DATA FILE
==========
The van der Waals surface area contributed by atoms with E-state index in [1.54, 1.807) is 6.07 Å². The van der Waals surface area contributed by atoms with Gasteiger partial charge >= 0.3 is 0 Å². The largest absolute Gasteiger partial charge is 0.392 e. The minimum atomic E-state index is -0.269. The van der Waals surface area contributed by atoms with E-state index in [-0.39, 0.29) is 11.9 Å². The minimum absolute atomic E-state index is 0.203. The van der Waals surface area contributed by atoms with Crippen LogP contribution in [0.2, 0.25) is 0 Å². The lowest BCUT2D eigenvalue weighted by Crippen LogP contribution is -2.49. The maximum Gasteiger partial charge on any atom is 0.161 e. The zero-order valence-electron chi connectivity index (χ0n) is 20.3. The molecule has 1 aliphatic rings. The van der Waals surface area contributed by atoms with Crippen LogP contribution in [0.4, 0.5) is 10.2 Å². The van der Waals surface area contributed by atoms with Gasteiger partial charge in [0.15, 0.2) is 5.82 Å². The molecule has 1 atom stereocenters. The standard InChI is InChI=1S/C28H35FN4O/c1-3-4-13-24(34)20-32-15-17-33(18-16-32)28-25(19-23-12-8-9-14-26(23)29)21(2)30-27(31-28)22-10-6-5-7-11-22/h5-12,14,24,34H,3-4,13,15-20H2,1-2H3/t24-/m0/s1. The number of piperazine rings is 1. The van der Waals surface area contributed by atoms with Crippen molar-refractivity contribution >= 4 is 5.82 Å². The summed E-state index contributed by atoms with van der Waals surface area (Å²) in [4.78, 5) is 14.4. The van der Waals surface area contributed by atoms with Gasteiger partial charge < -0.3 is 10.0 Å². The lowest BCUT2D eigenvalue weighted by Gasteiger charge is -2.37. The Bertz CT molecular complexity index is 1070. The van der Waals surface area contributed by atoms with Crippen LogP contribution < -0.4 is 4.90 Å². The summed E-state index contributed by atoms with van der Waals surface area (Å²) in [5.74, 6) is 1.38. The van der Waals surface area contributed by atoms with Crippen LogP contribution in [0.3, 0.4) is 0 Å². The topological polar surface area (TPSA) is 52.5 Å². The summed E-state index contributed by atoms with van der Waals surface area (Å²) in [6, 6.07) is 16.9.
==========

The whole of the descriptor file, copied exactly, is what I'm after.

The van der Waals surface area contributed by atoms with E-state index in [1.54, 1.807) is 6.07 Å². The van der Waals surface area contributed by atoms with Gasteiger partial charge >= 0.3 is 0 Å². The largest absolute Gasteiger partial charge is 0.392 e. The minimum atomic E-state index is -0.269. The van der Waals surface area contributed by atoms with E-state index in [-0.39, 0.29) is 11.9 Å². The minimum absolute atomic E-state index is 0.203. The van der Waals surface area contributed by atoms with Crippen LogP contribution in [0.2, 0.25) is 0 Å². The lowest BCUT2D eigenvalue weighted by Crippen LogP contribution is -2.49. The maximum Gasteiger partial charge on any atom is 0.161 e. The zero-order valence-electron chi connectivity index (χ0n) is 20.3. The molecule has 1 aliphatic rings. The van der Waals surface area contributed by atoms with Crippen LogP contribution in [0.4, 0.5) is 10.2 Å². The van der Waals surface area contributed by atoms with Gasteiger partial charge in [0.15, 0.2) is 5.82 Å². The molecule has 1 atom stereocenters. The standard InChI is InChI=1S/C28H35FN4O/c1-3-4-13-24(34)20-32-15-17-33(18-16-32)28-25(19-23-12-8-9-14-26(23)29)21(2)30-27(31-28)22-10-6-5-7-11-22/h5-12,14,24,34H,3-4,13,15-20H2,1-2H3/t24-/m0/s1. The number of piperazine rings is 1. The van der Waals surface area contributed by atoms with Crippen molar-refractivity contribution >= 4 is 5.82 Å². The summed E-state index contributed by atoms with van der Waals surface area (Å²) in [4.78, 5) is 14.4. The van der Waals surface area contributed by atoms with Gasteiger partial charge < -0.3 is 10.0 Å². The lowest BCUT2D eigenvalue weighted by Gasteiger charge is -2.37. The Bertz CT molecular complexity index is 1070. The van der Waals surface area contributed by atoms with Crippen LogP contribution < -0.4 is 4.90 Å². The summed E-state index contributed by atoms with van der Waals surface area (Å²) in [5.74, 6) is 1.38. The van der Waals surface area contributed by atoms with Crippen LogP contribution in [0.3, 0.4) is 0 Å². The topological polar surface area (TPSA) is 52.5 Å². The summed E-state index contributed by atoms with van der Waals surface area (Å²) in [6, 6.07) is 16.9.